Review of Black Heels to Tractor Wheels by Ree Drummond…or When I Finally Fell in Love with Oklahoma

Let’s get this out in the open.  When I grow up, I want to be The Pioneer Woman.

I want to look out my window and see a prairie or a hill or a beach…anything but a neighboring tract home.  I want to write about life and inspire people around me and not kill every plant I touch.  (I hold the world record for my quick and decisive plant-killing abilities).  I want to raise babies who play in fields and jump off docks.  I want to cook creations from my sun-drenched kitchen.

And yes, I know I have an unrealistic and romanticized idea of country life.

Black Heels to Tractor Wheels has been out for a few years.  I never read it.  I was too busy making Ree’s pasta carbonara or berries and cream – and then wondering why I gained weight.

But maybe my procrastination was all part of the plan.

There are books that serendipitously fall at your feet at just the opportune moment – when you are at a thousand specific crossroads and one hundred different convictions and one or two new resolutions.  When you’re ready for the words.  When you’re primed for the syllables and cadences to seamlessly swim from your eyes to your brain and then nestle into your marrow where they will stay and eventually become a little part of you.  If you’re really lucky, those words will become part of your DNA and will travel into a new generation of eyes and marrow, crossroads and convictions.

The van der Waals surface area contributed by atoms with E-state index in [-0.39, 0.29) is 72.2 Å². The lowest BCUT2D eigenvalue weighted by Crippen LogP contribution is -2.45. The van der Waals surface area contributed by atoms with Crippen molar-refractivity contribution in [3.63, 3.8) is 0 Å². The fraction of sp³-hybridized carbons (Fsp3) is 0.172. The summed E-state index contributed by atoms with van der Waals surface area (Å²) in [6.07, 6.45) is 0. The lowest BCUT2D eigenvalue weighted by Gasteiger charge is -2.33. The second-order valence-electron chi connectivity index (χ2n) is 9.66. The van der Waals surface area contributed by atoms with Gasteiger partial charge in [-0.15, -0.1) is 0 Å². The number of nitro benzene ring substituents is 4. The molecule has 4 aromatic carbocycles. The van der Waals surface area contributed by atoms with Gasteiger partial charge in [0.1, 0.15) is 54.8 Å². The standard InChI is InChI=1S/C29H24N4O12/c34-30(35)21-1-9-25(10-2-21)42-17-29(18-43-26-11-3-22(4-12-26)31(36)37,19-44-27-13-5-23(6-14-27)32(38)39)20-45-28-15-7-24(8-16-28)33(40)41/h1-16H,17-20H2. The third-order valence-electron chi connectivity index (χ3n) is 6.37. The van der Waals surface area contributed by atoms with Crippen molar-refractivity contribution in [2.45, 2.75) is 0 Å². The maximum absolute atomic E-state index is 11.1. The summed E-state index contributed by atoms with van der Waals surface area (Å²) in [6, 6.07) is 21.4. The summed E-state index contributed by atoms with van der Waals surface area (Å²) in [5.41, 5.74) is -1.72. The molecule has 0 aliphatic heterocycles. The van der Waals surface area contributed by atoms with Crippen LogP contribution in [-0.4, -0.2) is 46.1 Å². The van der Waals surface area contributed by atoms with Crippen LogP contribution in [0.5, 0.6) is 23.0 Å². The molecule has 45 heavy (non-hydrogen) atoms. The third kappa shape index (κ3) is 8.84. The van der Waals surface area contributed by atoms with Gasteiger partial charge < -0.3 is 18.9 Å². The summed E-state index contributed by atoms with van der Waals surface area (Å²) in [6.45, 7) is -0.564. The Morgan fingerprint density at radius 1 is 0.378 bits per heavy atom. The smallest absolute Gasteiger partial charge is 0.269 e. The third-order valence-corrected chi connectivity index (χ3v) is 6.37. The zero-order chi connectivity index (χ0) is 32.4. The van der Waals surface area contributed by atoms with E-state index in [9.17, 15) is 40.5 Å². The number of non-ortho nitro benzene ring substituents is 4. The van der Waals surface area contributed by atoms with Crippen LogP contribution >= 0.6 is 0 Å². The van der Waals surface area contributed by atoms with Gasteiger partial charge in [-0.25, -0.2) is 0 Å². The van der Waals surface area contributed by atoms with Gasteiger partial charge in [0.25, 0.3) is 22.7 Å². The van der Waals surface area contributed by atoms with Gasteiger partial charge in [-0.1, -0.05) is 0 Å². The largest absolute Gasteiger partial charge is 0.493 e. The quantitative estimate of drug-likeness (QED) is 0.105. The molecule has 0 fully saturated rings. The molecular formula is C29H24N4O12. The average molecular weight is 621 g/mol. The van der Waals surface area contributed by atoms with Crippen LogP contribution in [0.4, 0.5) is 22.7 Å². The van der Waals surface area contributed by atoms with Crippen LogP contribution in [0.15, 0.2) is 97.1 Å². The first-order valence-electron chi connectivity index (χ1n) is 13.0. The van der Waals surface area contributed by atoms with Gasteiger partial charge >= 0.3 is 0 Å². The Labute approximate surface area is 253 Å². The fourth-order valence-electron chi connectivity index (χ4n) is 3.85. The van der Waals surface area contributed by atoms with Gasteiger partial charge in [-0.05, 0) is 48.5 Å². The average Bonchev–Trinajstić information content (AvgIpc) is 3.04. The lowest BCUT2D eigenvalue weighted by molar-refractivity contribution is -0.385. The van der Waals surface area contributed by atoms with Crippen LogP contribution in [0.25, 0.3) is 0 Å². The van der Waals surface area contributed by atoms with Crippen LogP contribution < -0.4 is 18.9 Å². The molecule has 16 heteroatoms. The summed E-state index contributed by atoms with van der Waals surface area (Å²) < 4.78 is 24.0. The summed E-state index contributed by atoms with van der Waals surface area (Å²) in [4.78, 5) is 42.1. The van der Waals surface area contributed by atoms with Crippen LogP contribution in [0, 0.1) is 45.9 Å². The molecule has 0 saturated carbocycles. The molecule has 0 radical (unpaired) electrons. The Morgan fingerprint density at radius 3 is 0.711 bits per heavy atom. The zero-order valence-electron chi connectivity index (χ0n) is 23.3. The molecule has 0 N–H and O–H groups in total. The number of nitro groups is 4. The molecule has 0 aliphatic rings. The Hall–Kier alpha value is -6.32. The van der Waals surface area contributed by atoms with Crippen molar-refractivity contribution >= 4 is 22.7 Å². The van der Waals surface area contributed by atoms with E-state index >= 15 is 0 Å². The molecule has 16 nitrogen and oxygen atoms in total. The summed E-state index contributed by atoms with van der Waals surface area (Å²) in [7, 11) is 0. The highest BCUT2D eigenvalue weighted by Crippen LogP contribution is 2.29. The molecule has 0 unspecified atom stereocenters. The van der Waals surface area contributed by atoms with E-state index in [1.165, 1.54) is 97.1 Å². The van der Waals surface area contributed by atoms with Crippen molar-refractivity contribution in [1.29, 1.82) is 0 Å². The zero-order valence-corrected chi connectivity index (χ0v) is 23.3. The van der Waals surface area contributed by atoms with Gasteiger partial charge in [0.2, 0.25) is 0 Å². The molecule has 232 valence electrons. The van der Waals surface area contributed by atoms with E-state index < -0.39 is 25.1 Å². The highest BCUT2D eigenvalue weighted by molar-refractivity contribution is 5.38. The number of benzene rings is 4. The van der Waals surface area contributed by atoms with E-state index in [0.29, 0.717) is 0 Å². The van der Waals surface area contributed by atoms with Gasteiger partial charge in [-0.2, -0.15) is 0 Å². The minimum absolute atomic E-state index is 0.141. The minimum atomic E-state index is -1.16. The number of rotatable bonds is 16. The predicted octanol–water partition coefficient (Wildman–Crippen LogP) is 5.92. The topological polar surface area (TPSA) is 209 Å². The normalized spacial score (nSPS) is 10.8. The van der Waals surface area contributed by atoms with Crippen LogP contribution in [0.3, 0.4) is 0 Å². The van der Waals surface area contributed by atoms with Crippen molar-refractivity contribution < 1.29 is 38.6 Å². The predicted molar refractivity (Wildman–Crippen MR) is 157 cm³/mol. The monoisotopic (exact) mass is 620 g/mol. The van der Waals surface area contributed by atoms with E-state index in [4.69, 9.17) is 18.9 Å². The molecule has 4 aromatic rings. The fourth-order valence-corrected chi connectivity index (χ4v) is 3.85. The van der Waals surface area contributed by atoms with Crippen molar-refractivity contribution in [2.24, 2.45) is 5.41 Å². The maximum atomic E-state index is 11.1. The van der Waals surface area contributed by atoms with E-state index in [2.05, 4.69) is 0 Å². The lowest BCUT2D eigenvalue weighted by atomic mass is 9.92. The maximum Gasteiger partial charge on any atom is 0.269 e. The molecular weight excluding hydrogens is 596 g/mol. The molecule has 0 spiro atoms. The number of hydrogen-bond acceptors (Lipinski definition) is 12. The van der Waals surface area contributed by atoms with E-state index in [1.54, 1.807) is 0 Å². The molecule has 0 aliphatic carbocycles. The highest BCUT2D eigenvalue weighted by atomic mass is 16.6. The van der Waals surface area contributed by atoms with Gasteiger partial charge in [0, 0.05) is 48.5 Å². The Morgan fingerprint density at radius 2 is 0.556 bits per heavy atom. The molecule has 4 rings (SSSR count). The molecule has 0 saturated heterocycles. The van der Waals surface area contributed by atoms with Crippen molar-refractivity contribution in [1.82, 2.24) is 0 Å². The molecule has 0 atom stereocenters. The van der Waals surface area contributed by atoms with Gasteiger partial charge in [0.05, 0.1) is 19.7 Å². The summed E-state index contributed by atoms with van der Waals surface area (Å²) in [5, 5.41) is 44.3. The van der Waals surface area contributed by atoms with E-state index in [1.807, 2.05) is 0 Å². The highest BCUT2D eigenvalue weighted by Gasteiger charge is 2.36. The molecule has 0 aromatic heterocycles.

You may have a book like that.  I’m sure that book is more profound than Black Heels to Tractor Wheels.  It’s probably by Dostoevsky or Proust or Austen.  Some of those are part of my marrow too.  But at this moment, Ree’s words spoke to my very soul.

Part of it was the reminder of God’s faithfulness. From her and her husband’s unlikely meeting at a bar during a stopover on her cross-country move, to the provision of just enough love, just enough grace, just enough money, or just enough restraint when just enough was all they could muster, it’s a story about divine providence.

I loved the structure.  Ree deftly balanced scene and sequel – jargon in my writer’s world of action/dialogue (scene) and point-of-view character internalization, memories and feelings (sequel).  The scenes were hilarious and tender.  Some of the sequel was light and some dripped of intentional romance novel melodrama.  But just when I’d snuggled comfily into the pace of Ree melting at the sound of Marlborough Man’s chuckle or distraught over another embarrassing sweating incident, she’d throw in a swift one-two punch of heartbreaking, beautiful observations.

Watching the thirty-year marriage of your mother and father implode and disintegrate is like watching a train wreck happen in slow motion.  And your parents are the conductors, and the passengers on the train are family, and many lifelong friends, and all the future grandchildren, and a community, and memories and hopes and dreams.  And they’re all about to die in a fiery, deadly accident.  Oh, and you’re on the train, too.  But you’re also watching from the outside of the tracks.  And you want to scream…but it’s a nightmare, and your voice is squeezed and squelched and nothing comes out.  And you’re powerless to stop it.

Ree’s words are powerful and real and they spoke to me and reminded me why I am a writer.